Lt. Col. Samuel Morgan
Lt. Col. Samuel Morgan (Photo Credit: JESSE GLASS) VIEW ORIGINAL

The Picatinny Arsenal garrison will undergo a leadership change during a change-of-command ceremony on June 17. Lt. Col. Samuel Morgan will relinquish command to the incoming garrison commander, Lt. Col. Adam Woytowich, and due to COVID-19 restrictions, the event will break from a traditional change-of-command ceremony and be seen by most on Picatinny social media.

Morgan recently reflected on his tenure at Picatinny, beginning with his arrival in the Spring of 2018.

“I had heard of Picatinny Arsenal because I grew up in New Jersey,” the outgoing commander said as he recalled learning of his pending assignment two years ago. “I was aware of Picatinny, but I didn’t know where in New Jersey it was exactly.”

When Morgan put boots to the ground, he immediately got to work, but quickly came to terms with the fact that Rome wasn’t built in a day. He worked closely with the garrison directorates to address the installation’s key concerns.

“As far as expectation management, I understand as a commander that I’m not going to fix everything,” Morgan said. “There are one or two projects that a commander is going to focus on addressing. It’s just kind of the nature of the beast and you expect that you are not going to be able to get after all those things.”

The garrison commander position is often referred to that of a town’s mayor. He or she is the focal point, the public-facing leader that responds to the public’s concerns. Just as municipal mayors are tasked with overseeing various departments and functions to keep the town moving forward, the commander does the same for the garrison.

One example relates to a program that is not operated by the garrison, but it impacts the way many Picatinny employees travel to and from the installation. The Mass Transit Benefit Program saw a move from the Logistics Command to being tenant funded and managed by a contractor. Benefits remained the same, but during the transition there were concerns that were brought to the garrison leadership, placing Morgan as the voice to the workforce.

“That was one of those issues where in a ‘Mayoral’ type position that the garrison commander is, I have to understand the concerns from the workforce and residents,” Morgan said. “I have to work with partners on creative solutions.”

One of Morgan’s biggest challenges was managing shifting and shrinking budgets. “We’ve experience cost reduction whether it is personnel or manning within the garrison,” said Morgan. “In the grand scheme of things it is what is best for the Army. There is a finite amount of funding.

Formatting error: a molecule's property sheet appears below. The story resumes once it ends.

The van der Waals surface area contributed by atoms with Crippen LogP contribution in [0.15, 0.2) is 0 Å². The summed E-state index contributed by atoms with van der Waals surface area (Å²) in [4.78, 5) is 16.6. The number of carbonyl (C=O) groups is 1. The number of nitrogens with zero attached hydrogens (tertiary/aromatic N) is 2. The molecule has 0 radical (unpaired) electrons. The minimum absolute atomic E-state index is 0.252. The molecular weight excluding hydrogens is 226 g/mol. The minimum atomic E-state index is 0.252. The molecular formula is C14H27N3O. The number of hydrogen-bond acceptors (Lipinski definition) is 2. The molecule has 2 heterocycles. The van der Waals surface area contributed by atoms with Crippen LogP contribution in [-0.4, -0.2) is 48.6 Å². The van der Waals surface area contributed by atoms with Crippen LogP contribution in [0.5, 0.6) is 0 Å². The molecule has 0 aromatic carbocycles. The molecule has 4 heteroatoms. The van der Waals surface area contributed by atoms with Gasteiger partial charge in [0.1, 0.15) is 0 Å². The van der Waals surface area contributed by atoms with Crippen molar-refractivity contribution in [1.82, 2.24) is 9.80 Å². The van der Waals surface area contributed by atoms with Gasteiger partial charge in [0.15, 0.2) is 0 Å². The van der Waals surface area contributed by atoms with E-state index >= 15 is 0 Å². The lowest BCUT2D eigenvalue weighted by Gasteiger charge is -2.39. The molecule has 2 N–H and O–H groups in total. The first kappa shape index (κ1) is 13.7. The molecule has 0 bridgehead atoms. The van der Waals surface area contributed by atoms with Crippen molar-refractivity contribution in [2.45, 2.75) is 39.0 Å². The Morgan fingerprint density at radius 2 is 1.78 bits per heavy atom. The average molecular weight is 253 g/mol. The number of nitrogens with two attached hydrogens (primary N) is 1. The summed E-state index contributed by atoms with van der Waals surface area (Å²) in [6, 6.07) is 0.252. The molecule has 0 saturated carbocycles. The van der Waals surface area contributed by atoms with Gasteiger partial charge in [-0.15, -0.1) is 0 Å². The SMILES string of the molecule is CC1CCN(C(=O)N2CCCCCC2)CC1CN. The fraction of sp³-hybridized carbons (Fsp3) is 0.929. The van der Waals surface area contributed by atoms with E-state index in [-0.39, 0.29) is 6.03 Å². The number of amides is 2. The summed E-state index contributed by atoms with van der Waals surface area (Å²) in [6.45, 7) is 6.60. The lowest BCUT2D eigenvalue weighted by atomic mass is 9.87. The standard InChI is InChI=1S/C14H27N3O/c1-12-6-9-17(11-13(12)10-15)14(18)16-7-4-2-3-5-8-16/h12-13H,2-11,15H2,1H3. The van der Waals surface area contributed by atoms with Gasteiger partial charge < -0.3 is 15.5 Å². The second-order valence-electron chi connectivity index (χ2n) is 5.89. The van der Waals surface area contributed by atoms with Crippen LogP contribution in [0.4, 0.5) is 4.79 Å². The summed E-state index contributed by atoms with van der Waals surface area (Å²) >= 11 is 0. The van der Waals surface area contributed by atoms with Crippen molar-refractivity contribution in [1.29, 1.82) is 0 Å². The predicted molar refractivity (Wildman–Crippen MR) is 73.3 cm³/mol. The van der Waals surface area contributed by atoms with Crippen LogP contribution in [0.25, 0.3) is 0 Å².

“In order to fund future programs, the Army has to make tough decisions,” Morgan explained. “Sometimes those decisions entail cuts to certain programs or projects. That’s not unique to the garrison. But, we are a high performing team, so you have to be adaptive.”

As with several previous commanders, Morgan is an avid sportsman, partaking in outdoor activities such as hunting and fishing. While out and about on the installation, the garrison commander would often bring a camera to capture the sights. One of his photos, angled perfectly, made a snapping turtle appear to be larger than life, launching the picture into “viral” status on social media, and even attracted the interest of local media outlets.

Morgan leaves Picatinny to continue his education, part of a requirement to help further his career in the Army. He was selected to go to the Naval War College which helps develop the military’s strategic and operational leaders.

“On a personal level, because I love Picatinny, I love the assignment and the people I have worked with, I would love to stay longer,” Morgan said.

Unlike in many instances where the incoming commander doesn’t have much time on the installation before taking over, Woytowich arrived a few weeks early and has been working with Morgan to get a feel for the reigns.

“I think he’s going to be a great commander for Picatinny,” Morgan said of his replacement in Woytowich. “He’s a Special Forces officer, so by that very nature, he’s going to have strengths, one being interpersonal skills. I think that’s the key thing as it relates to being a garrison commander, having those interpersonal skills.

“You are not going to be an expert in every mission that is out there. You have to build consensus with your teammates across the installation,” Morgan said. “They don’t work for you, but yet you need them to comply with things that the Army wants or is trying to get done. I think that is an important skill and is one that I think he is going to bring to the table.”

“If I had to over some advice, it would be ‘just listen,’ Morgan said in response to what messaging he would like to offer Woytowich. “Understanding what the problem is and trying to get to the root cause is key. We grew up in a culture where we are not saying ‘no’ to folks, we are trying to find a way to get to the ‘yes’ but we have to understand the problem a little bit better. Sometimes there is a little negotiation that goes with that: ‘Now that I understand your problem, here is where I need support or help to go with that.’”